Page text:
There are, however, choices to be made. J had an episodic work history, and stayed home for nine years taking care of our children. She has significant 401k savings and small Social Security payments, but not much else. The savings probably are enough to pay for two years of care in a top notch continuing care community.
I live in a stingy state. If we deplete all J’s assets and she goes on Medicaid, a federally funded program separately governed by each state, our state will pay for some of the home-based care she now receives. If she went into a nursing home, Medicaid would pay 100 percent. It will not pay a dime, however, for personal care. That is the level of care where she would live in a professional facility and receive help managing daily activities such as dressing, showering and toileting, which she can no longer manage on her own.
If I spend all her money on home care now, there will be nothing left if she needs personal care down the line. And then there is the trick of finding a personal care home that won’t kick her out if her money runs out before she needs skilled nursing care.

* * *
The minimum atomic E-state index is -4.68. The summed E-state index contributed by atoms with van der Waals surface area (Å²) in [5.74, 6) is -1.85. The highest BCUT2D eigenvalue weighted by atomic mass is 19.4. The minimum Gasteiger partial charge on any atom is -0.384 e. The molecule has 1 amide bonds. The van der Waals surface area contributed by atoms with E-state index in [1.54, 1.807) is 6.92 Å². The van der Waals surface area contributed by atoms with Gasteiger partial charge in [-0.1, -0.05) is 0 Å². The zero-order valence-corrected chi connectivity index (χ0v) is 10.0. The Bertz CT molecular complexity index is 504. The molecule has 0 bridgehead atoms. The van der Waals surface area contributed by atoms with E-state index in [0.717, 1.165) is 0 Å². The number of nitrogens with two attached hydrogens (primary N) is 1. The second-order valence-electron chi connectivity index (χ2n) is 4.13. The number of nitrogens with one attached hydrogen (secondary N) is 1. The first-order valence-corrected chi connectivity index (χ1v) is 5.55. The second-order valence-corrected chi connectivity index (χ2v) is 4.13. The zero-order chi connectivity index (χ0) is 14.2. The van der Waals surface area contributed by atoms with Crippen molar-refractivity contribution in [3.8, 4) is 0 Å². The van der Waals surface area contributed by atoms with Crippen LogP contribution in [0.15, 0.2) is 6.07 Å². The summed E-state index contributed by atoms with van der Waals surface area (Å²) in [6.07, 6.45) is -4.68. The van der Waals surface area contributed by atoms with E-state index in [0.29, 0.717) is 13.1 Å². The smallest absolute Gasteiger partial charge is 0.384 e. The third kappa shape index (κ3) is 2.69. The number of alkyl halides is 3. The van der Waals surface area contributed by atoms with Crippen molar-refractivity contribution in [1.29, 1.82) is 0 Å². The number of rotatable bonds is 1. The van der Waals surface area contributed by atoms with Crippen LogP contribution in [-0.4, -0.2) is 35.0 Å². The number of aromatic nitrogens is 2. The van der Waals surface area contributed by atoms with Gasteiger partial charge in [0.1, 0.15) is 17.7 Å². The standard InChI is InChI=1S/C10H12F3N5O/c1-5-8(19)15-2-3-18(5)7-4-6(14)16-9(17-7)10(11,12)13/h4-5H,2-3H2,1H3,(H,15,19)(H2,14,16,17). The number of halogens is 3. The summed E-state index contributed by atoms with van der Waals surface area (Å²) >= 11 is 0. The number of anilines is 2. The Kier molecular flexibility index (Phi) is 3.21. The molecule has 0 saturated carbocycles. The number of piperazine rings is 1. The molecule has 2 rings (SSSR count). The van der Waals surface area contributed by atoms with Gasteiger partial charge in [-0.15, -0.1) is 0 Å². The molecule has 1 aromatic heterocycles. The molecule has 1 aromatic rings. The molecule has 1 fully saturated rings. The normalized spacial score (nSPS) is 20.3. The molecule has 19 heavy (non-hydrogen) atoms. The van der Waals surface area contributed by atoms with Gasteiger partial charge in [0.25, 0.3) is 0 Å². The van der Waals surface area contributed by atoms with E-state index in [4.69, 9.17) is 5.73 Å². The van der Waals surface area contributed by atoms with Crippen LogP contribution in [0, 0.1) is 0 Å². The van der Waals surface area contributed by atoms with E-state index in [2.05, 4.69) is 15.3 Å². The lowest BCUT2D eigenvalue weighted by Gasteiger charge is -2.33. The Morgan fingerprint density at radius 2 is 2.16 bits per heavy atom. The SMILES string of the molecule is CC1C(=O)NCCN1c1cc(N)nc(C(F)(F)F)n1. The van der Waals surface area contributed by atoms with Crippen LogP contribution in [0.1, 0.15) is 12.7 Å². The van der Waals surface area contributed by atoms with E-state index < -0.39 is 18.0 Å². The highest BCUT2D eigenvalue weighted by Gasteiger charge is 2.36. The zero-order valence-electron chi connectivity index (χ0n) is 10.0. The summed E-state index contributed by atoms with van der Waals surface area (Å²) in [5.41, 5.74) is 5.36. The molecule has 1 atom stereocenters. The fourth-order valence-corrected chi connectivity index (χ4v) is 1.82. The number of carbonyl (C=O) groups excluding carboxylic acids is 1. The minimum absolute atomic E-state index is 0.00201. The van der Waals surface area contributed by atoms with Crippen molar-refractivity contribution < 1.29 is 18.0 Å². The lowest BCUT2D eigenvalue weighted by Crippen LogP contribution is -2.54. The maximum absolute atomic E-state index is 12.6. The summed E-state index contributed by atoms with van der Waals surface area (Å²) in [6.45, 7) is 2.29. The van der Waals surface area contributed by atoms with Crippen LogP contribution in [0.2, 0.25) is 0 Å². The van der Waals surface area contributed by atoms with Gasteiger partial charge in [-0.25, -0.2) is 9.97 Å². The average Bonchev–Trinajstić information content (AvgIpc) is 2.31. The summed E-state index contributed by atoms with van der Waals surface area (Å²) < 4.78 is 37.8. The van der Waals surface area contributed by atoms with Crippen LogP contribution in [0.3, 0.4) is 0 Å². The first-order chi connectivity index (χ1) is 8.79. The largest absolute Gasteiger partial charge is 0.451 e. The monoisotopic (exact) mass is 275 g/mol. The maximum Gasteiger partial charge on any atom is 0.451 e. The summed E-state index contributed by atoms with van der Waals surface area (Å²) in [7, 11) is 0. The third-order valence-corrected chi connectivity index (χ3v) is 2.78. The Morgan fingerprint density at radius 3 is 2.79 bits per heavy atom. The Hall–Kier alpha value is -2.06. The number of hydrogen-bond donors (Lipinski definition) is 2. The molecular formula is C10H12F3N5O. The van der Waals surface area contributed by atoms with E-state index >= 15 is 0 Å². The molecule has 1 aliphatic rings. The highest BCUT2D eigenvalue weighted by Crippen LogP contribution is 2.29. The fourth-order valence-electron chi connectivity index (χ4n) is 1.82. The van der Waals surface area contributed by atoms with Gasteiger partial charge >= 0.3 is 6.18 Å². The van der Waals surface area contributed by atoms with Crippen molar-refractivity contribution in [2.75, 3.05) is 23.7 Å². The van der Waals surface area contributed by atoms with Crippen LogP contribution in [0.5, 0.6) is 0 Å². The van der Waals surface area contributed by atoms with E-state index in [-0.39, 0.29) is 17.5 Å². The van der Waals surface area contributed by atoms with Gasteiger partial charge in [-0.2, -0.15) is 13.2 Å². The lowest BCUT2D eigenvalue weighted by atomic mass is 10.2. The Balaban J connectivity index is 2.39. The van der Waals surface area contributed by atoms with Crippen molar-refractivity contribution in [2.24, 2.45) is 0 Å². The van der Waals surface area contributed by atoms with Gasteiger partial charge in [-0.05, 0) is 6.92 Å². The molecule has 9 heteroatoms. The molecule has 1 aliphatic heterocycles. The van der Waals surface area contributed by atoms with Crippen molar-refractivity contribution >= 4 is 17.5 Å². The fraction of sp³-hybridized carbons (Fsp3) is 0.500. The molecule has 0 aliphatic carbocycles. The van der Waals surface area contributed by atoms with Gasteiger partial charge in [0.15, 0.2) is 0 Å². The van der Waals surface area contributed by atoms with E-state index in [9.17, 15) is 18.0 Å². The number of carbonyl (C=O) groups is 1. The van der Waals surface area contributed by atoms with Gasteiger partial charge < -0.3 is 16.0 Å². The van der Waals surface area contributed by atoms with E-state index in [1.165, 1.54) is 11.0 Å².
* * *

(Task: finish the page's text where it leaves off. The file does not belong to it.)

I spent several sleepless nights after seeing the lawyer. Until now, I had assumed I would be able to keep J home until nursing care or, G-d forbid, hospice. I am now beginning to see that may not be the case and am feeling guilt and deep loss. I suffer these feelings even as I read the literature that says it is better to make the transition to personal care while the person with Alzheimer’s is still with it enough to adapt to new routines.
I dread talking to J about this subject.
And I am getting ahead of myself. The lawyer has a social worker on staff who is going to do a needs assessment in the next couple of weeks. I have spoken to both our children and they want to be involved and supportive, as does J’s brother and his wife.
We will get through this, and will make the best decision we can.